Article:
Hastert says he doesn't want city to be bulldozed
The Washington Post
WASHINGTON — House Speaker Dennis Hastert began his day yesterday explaining that he really does not want to see New Orleans bulldozed, and he ended it defending his absence from the Capitol when Congress approved a $10.5 billion hurricane-aid package.
In between, a former president hinted he would like to throttle the Illinois Republican.
Hastert still was reeling from reaction to his comments earlier this week about the storm-ravaged city. "It looks like a lot of that place could be bulldozed," he said in an interview with the Daily Herald of Arlington Heights, Ill.
Hastert later issued a statement saying he was not "advocating that the city be abandoned or relocated." But Louisiana Democrats were incensed. Gov. Kathleen Blanco demanded an apology. "To kick us when we're down and destroy hope, when hope is the only thing we have left," she said, "is absolutely unthinkable for a leader in his position."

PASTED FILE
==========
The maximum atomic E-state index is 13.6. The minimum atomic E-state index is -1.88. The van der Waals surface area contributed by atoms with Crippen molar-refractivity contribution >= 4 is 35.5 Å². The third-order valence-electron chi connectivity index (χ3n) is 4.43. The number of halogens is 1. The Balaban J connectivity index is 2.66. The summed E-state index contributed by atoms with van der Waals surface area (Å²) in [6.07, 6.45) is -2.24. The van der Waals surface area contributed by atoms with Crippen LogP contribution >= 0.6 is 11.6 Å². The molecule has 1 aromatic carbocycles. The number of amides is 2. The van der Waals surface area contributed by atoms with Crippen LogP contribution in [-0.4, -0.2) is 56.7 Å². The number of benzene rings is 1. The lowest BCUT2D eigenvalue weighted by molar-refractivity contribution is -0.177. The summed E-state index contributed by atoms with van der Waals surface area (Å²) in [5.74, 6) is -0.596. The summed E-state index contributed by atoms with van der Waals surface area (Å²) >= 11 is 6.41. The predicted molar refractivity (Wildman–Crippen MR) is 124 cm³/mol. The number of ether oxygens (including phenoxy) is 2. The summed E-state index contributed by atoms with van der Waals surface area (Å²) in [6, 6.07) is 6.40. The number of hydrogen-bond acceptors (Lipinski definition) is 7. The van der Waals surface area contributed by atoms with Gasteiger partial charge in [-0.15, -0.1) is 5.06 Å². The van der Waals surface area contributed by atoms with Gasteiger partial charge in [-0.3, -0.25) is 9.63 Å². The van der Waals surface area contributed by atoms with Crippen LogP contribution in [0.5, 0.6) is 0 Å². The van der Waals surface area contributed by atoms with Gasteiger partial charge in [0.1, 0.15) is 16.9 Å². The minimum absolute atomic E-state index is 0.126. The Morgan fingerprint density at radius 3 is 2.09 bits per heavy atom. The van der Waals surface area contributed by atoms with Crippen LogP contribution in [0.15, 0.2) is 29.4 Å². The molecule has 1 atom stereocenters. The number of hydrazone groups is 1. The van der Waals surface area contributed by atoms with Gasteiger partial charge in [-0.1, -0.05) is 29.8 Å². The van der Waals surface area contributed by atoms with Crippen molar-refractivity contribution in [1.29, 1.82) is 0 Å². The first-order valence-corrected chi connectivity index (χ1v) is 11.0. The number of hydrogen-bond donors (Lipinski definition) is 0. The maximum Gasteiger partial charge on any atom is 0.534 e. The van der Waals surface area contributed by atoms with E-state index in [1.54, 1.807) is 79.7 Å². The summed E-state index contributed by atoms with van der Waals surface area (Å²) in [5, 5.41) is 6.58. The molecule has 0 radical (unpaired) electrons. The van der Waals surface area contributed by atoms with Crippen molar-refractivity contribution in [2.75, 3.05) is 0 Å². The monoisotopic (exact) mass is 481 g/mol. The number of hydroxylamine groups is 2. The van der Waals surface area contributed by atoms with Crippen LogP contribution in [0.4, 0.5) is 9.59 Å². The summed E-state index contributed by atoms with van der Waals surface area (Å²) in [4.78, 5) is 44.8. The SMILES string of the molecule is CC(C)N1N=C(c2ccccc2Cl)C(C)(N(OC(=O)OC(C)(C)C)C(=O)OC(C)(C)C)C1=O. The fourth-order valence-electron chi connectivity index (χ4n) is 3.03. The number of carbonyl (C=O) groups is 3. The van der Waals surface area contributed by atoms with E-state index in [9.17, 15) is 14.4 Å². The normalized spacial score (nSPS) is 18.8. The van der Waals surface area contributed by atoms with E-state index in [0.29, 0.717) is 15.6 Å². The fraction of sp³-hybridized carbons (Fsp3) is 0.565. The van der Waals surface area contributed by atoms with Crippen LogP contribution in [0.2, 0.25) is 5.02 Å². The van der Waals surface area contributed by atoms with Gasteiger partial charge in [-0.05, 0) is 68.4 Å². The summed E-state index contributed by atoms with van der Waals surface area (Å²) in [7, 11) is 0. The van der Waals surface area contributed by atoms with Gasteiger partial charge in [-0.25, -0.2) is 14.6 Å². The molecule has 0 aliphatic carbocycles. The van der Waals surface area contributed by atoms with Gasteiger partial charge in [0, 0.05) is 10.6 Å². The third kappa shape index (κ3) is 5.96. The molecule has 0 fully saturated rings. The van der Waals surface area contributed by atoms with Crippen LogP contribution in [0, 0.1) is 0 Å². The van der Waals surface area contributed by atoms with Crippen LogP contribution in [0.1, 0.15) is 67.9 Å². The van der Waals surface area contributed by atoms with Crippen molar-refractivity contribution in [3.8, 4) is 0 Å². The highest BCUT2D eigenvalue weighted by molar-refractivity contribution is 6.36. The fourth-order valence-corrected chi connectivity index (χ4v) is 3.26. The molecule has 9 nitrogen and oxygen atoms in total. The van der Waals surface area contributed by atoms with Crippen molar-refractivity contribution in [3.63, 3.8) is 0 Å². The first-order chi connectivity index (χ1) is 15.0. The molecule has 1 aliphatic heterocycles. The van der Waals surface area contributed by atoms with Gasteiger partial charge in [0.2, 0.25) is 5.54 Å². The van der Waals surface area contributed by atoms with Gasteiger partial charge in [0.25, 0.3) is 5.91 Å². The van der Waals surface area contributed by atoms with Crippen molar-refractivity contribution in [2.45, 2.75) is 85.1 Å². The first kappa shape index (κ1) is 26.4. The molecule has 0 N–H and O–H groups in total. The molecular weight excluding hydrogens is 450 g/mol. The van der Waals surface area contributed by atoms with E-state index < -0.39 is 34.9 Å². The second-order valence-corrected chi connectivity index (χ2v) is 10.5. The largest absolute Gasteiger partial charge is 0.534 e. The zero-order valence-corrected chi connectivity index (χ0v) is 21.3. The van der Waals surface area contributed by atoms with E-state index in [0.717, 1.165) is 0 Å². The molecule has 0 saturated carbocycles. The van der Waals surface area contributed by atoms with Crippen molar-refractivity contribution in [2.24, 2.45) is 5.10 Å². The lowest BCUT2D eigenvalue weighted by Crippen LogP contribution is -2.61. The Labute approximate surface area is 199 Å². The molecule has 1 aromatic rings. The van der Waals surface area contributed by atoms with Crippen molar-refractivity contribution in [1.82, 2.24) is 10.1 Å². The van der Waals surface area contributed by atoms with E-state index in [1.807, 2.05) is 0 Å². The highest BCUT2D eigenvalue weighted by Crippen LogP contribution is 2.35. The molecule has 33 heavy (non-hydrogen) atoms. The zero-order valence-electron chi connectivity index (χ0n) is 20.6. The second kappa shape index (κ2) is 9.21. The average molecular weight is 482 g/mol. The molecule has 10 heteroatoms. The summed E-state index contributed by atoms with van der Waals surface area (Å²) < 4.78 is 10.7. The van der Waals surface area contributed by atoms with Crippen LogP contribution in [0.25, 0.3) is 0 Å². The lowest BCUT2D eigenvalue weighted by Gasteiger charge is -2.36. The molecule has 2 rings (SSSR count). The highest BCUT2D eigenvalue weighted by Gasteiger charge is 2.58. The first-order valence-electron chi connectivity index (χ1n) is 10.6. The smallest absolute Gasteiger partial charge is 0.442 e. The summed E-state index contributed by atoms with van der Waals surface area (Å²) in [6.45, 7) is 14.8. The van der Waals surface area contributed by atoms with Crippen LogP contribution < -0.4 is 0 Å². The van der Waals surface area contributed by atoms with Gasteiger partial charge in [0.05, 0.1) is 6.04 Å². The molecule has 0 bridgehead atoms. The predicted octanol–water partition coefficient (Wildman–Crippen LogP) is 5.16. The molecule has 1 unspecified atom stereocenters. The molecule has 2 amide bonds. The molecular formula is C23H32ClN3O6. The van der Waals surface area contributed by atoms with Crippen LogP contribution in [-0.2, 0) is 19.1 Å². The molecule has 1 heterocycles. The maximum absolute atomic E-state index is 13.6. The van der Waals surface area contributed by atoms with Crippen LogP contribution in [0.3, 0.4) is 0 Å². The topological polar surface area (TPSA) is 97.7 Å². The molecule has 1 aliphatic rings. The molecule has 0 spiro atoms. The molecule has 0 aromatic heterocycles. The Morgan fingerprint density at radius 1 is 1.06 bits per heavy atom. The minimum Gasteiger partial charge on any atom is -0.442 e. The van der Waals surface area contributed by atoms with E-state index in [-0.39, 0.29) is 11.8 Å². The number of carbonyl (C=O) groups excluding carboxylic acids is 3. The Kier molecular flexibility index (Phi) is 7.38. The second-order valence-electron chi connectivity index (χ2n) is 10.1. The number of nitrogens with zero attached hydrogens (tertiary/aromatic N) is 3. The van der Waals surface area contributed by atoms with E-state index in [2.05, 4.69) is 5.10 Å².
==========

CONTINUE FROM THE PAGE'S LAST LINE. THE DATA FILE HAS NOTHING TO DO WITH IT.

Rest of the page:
In Syracuse, N.Y., President Clinton was discussing New Orleans' dilemma when someone described the comments. Had they been in the same place when the remarks were made, Clinton said, "I'm afraid I would have assaulted him."
Hastert again tried to smooth things over. Shortly after a small number of House members unanimously approved the $10.5 billion relief plan at about 1 p.m., he issued a statement saying, "Our prayers and sympathies continue to be with the victims of Hurricane Katrina. In times like these, it is more important than ever for Americans to stand united in helping our fellow citizens."
But there was one problem: Hastert was not in Washington, D.C. He was in Indiana attending a colleague's fund-raiser, staff members said, and he later attended an antique-car auction. By 4 p.m., Hastert had reached the Capitol, eager to explain his tardiness.
"Yes, I went to a charity auction," Hastert said. "I took one of my cars and sold it for tens of thousands of dollars. And that money will go to hurricane-relief efforts."
Washington Post reporter Dan Balz contributed to this report.
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